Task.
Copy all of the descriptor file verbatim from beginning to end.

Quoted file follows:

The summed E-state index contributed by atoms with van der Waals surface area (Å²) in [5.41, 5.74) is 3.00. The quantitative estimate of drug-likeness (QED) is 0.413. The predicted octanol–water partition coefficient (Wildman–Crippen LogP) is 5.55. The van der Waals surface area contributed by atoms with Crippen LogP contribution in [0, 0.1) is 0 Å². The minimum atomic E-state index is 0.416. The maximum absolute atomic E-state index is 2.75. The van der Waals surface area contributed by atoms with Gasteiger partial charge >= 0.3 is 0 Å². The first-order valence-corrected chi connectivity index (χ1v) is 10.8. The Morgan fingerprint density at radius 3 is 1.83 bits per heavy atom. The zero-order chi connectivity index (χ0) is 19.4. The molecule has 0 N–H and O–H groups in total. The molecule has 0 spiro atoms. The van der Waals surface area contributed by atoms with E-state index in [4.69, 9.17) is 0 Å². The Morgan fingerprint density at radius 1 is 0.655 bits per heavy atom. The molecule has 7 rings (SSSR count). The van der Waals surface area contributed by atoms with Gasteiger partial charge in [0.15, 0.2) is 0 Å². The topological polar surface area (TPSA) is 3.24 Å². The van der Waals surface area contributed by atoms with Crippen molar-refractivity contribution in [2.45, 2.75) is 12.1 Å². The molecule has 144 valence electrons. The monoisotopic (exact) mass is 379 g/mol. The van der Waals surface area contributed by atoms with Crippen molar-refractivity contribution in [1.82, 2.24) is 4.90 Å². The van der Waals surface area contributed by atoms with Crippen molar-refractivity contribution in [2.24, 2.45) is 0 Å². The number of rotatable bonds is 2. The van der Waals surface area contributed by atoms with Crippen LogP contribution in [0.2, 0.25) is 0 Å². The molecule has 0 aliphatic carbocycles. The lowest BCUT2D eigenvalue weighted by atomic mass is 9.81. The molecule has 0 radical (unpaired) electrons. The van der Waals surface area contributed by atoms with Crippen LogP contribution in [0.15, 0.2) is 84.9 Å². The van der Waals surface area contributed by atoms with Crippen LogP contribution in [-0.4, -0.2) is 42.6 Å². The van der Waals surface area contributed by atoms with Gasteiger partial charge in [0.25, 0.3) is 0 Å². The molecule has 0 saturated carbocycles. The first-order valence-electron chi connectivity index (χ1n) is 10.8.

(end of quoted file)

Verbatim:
The summed E-state index contributed by atoms with van der Waals surface area (Å²) in [5.41, 5.74) is 3.00. The quantitative estimate of drug-likeness (QED) is 0.413. The predicted octanol–water partition coefficient (Wildman–Crippen LogP) is 5.55. The van der Waals surface area contributed by atoms with Crippen LogP contribution in [0, 0.1) is 0 Å². The minimum atomic E-state index is 0.416. The maximum absolute atomic E-state index is 2.75. The van der Waals surface area contributed by atoms with Gasteiger partial charge >= 0.3 is 0 Å². The first-order valence-corrected chi connectivity index (χ1v) is 10.8. The Morgan fingerprint density at radius 3 is 1.83 bits per heavy atom. The zero-order chi connectivity index (χ0) is 19.4. The molecule has 0 N–H and O–H groups in total. The molecule has 0 spiro atoms. The van der Waals surface area contributed by atoms with E-state index in [4.69, 9.17) is 0 Å². The Morgan fingerprint density at radius 1 is 0.655 bits per heavy atom. The molecule has 7 rings (SSSR count). The van der Waals surface area contributed by atoms with Gasteiger partial charge in [0.15, 0.2) is 0 Å². The topological polar surface area (TPSA) is 3.24 Å². The van der Waals surface area contributed by atoms with Crippen molar-refractivity contribution in [2.45, 2.75) is 12.1 Å². The molecule has 144 valence electrons. The monoisotopic (exact) mass is 379 g/mol. The van der Waals surface area contributed by atoms with Crippen molar-refractivity contribution in [1.82, 2.24) is 4.90 Å². The van der Waals surface area contributed by atoms with Crippen molar-refractivity contribution in [2.24, 2.45) is 0 Å². The number of rotatable bonds is 2. The van der Waals surface area contributed by atoms with Crippen LogP contribution in [0.2, 0.25) is 0 Å². The molecule has 0 aliphatic carbocycles. The lowest BCUT2D eigenvalue weighted by atomic mass is 9.81. The molecule has 0 radical (unpaired) electrons. The van der Waals surface area contributed by atoms with Crippen LogP contribution in [0.15, 0.2) is 84.9 Å². The van der Waals surface area contributed by atoms with Crippen LogP contribution in [-0.4, -0.2) is 42.6 Å². The van der Waals surface area contributed by atoms with Gasteiger partial charge in [0.25, 0.3) is 0 Å². The molecule has 0 saturated carbocycles. The first-order valence-electron chi connectivity index (χ1n) is 10.8.